Map highlights 11 public recreational collection areas for rock hunting

An updated version of the Central Oregon Rockhounding Map is now available through a joint effort from the Ochoco National Forest, the Prineville District Bureau of Land Management, and the Prineville-Crook County Chamber of Commerce.

This collaboration has been ongoing since the original map was published in 1964. The new and improved map is printed on durable waterproof plastic, and expands on the previous 2004 edition to include additional tips and geological information.

The map highlights 11 designated public recreational collection areas, offering opportunities to discover petrified wood and limb casts (stones molded in the shapes and textures of wood); obsidian (volcanic glass); and various types of semiprecious gemstones and minerals including thunder eggs, jasper, and agate.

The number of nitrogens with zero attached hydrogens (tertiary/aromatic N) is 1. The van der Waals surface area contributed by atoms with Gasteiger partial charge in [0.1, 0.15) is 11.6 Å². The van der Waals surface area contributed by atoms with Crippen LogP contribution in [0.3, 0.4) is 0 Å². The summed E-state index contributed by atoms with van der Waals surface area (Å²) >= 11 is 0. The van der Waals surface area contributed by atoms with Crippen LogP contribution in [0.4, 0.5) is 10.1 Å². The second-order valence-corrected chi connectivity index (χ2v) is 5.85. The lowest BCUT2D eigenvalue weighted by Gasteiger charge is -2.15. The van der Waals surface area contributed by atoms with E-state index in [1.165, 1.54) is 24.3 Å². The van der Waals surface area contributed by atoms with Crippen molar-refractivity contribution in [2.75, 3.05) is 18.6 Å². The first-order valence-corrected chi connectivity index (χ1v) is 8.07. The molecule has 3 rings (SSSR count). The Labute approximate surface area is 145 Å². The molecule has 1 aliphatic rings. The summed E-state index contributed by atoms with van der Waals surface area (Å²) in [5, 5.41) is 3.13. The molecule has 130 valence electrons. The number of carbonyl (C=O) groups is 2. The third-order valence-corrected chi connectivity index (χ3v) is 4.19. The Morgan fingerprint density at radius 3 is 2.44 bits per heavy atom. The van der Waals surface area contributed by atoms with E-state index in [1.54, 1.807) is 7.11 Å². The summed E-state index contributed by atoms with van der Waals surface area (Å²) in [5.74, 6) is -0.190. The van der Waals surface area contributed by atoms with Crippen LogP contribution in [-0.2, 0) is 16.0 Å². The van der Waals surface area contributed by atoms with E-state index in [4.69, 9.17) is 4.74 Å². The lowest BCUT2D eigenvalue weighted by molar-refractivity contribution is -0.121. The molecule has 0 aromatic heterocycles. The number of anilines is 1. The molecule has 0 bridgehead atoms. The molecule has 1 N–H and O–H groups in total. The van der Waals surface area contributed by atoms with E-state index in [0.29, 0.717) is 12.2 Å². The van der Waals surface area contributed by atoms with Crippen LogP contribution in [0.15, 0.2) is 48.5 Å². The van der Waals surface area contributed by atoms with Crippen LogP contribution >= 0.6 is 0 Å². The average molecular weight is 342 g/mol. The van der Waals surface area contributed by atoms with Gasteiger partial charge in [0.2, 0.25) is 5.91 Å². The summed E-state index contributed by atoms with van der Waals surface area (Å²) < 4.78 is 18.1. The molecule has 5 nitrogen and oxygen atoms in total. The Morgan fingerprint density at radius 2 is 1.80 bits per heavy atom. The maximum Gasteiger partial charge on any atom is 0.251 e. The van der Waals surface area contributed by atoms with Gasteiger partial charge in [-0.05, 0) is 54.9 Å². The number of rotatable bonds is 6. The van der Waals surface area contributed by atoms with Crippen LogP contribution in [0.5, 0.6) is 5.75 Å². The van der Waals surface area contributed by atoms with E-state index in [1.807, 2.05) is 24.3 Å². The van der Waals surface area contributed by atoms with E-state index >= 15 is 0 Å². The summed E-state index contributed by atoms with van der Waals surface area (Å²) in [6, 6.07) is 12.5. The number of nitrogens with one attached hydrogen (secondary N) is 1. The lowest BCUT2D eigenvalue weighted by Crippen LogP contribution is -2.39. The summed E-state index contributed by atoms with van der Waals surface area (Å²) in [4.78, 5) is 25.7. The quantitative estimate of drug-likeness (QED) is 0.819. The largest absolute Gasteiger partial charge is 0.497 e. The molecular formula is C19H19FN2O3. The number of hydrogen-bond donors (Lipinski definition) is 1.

Thundereggs are one of the most unique and highly sought after stones in Oregon, which earned them the status of the official state rock in 1965. Though inconspicuous and drab on the outside, these round rocks often reveal colorful designs and crystals within.

Central Oregon contains a wide variety of semiprecious gemstones not encountered many places. Rockhounding is a fun activity for people of all ages and encourages enthusiasts to learn about Oregon's geologic past while exploring the state's diverse forest and high desert environments.

Rockhounding for personal, noncommercial use is free on Central Oregon USFS and BLM lands as long as certain stipulations are followed. You can find the list of stipulations, as well as safety information and the Rockhound Code of Ethics on the Central Oregon Rockhounding map.

The Central Oregon Rockhounding map can be purchased for $4 (plus shipping and handling) online at, or in person at Ochoco National Forest Supervisor's Office 3160 N.E. Third Street Prineville, 97754, or call 541-416-6500.

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